As a society, we pay particular attention to borders when incidents such as children separated from their asylum-seeking parents or tear-gas being used to deter entry throw the legal divide between two nation-states into sharp relief. But seldom do we stop to think about what a border is or when and why some borders are defended more aggressively than others. This course looks at the modern history of borders, broadly construed, from national boundaries between sovereign countries to supranational agreements such as the European Union. It considers how borders are erected and dissolved, both legally and materially. And it queries the legal, diplomatic, social, and ethical considerations that ensue from drawing a line between one side and another and defending that line. We will also consider how actors within societies create internal (often racialized) boundary lines such as “gated communities” or “redlined zones” that are sometimes extra-legal or even illegal but have profound effects on the everyday lives of individuals and groups.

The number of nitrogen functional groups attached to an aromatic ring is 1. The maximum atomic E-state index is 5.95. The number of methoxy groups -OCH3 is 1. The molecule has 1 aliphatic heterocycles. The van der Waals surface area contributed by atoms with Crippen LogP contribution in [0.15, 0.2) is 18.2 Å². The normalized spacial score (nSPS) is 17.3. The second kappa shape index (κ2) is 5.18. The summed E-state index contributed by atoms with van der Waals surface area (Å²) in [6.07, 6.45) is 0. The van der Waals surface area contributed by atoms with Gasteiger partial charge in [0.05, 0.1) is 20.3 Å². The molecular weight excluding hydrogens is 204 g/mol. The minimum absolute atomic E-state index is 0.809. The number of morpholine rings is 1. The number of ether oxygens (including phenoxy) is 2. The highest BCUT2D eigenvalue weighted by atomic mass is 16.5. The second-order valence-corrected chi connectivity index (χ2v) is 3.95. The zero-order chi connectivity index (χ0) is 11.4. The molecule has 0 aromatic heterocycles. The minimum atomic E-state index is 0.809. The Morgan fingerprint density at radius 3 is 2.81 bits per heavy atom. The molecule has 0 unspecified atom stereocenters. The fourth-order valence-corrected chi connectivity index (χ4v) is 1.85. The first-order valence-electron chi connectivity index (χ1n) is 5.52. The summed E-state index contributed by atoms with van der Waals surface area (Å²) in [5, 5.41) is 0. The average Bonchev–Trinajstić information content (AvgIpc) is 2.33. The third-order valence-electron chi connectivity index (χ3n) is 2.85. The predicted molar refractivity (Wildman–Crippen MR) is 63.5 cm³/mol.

4. HLS 1002 – Criminal Law 1

This course considers the basic themes of substantive criminal law, including criminal responsibility, the significance of the act, intent, causation and result, justification and excuse, and the rationales for punishment. General doctrinal principles of the criminal law and illustrative crimes are studied, including attempts, conspiracy, the law of accomplice liability, defences such as self-defence and insanity, and aspects of the law of homicide and rape. The course also considers some crucial issues in the administration of the criminal justice system, with particular emphasis on the phenomenon of discretion. The rationales for allowing discretion, the proper scope of discretion, and the practical effects of discretion are examined in the context of particular institutional actors, with a focus on prosecutorial charging discretion, the practice of plea bargaining, and current debates about sentencing discretion.